Often, you represent missing or
unavailable data values in MATLAB^{®} code with the
special value, NaN
,
which stands for Not-a-Number.
The IEEE^{®} floating-point arithmetic convention defines NaN
as
the result of an undefined operation, such as 0/0.
When you perform calculations on an IEEE variable that
contains NaN
s, the NaN
values
are often propagated to the final result. This behavior might render the result useless.
For example, consider a matrix containing the
3-by-3 magic square with its center element replaced with NaN
:
a = magic(3); a(2,2) = NaN a = 8 1 6 3 NaN 7 4 9 2
Compute the sum for each column in the matrix:
sum(a) ans = 15 NaN 15
Notice that the sum of the elements in the middle column is
a NaN
value because that column contains a NaN
.
Sometimes removing NaN
s from the data yields a
more meaningful result.
There are multiple strategies for removing NaN
s
from array computations. Some functions, such as sum
, allow an optional input argument
that causes MATLAB to ignore NaN
s in the calculation.
Instead of using sum(a)
in the previous example,
you can use the following command:
sum(a,'omitnan') ans = 15 10 15
NaN
in the
second column is ignored and only the non-NaN
elements
are summed.It is often useful to identify where the NaN
s
are located within an array before deciding on a strategy that removes
them. The functions isnan
and ismissing
can identify which elements
of an array are NaN
s. For an input array a
,
both of these functions return a logical array of the same size as a
.
Elements of the logical array are 1 (true
) when
the corresponding elements of a
are NaN
s,
and 0 (false
) otherwise.
The rmmissing
function
directly removes NaN
s from data. rmmissing
removes NaN
s
from vectors and can remove entire rows or columns from a matrix if
there is at least one NaN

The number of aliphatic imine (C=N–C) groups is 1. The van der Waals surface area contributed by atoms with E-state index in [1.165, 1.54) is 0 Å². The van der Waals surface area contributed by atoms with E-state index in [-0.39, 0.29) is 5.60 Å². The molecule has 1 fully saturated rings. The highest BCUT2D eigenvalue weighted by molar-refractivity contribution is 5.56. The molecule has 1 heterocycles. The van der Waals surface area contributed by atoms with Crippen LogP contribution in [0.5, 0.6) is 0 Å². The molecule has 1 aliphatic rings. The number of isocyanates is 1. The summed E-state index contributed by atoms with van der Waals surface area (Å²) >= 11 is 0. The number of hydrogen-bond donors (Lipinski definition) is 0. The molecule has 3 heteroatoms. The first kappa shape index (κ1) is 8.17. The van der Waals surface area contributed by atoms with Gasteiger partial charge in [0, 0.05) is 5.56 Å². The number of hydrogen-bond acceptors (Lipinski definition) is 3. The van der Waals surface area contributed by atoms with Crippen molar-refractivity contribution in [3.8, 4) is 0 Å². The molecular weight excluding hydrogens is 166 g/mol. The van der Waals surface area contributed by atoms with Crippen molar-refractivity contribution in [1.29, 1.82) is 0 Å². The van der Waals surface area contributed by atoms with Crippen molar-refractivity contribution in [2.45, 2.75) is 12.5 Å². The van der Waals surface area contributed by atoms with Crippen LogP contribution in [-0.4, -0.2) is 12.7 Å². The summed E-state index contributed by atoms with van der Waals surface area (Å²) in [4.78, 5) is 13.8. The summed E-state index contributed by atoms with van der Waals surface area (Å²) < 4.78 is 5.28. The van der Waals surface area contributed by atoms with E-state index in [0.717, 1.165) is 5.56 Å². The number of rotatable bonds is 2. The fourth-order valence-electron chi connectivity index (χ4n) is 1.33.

in that row or column.
The following table summarizes techniques for removing NaN
s
from data.
Note:
By IEEE arithmetic convention,
the logical comparison |
Code | Description |
---|---|
| Remove |
| Remove |
| Remove |
| Find the indices of elements in a vector |
| Remove any rows containing NaN s from a matrix A . |
| Remove any rows containing |
| Remove NaN s along any dimension dim of
a multidimensional array M . For example, if M is
a matrix, use rmmissing(M,2) to remove columns
containing NaN . |
When NaN
s
are present in data, you can replace them with non-NaN
values.
The fillmissing
function offers
several methods for replacing missing values. You can fill NaN
s
with the following:
a constant
'previous'
— previous non-missing
value
'next'
— next non-missing
value
'nearest'
— nearest non-missing
value
'linear'
— linear interpolation
of neighboring, non-missing values
'spline'
— piecewise cubic
spline interpolation
'pchip'
— shape-preserving
piecewise cubic interpolation
While fillmissing
works on numeric
arrays containing NaN
s, it also operates on arrays,
tables, and timetables that can contain non-numeric data types such
as categorical
, datetime
, duration
,
and string
. For example, a missing datetime
value
can be represented with NaT
, and a missing categorical
value
is represented as <undefined>
. fillmissing
, ismissing
, standardizeMissing
, and rmmissing
all can operate on arrays,
tables, and timetables containing non-numeric data types.
For numeric 1-D data, you also can interpolate over missing
values with the interp1
function. For more information,
see interp1
.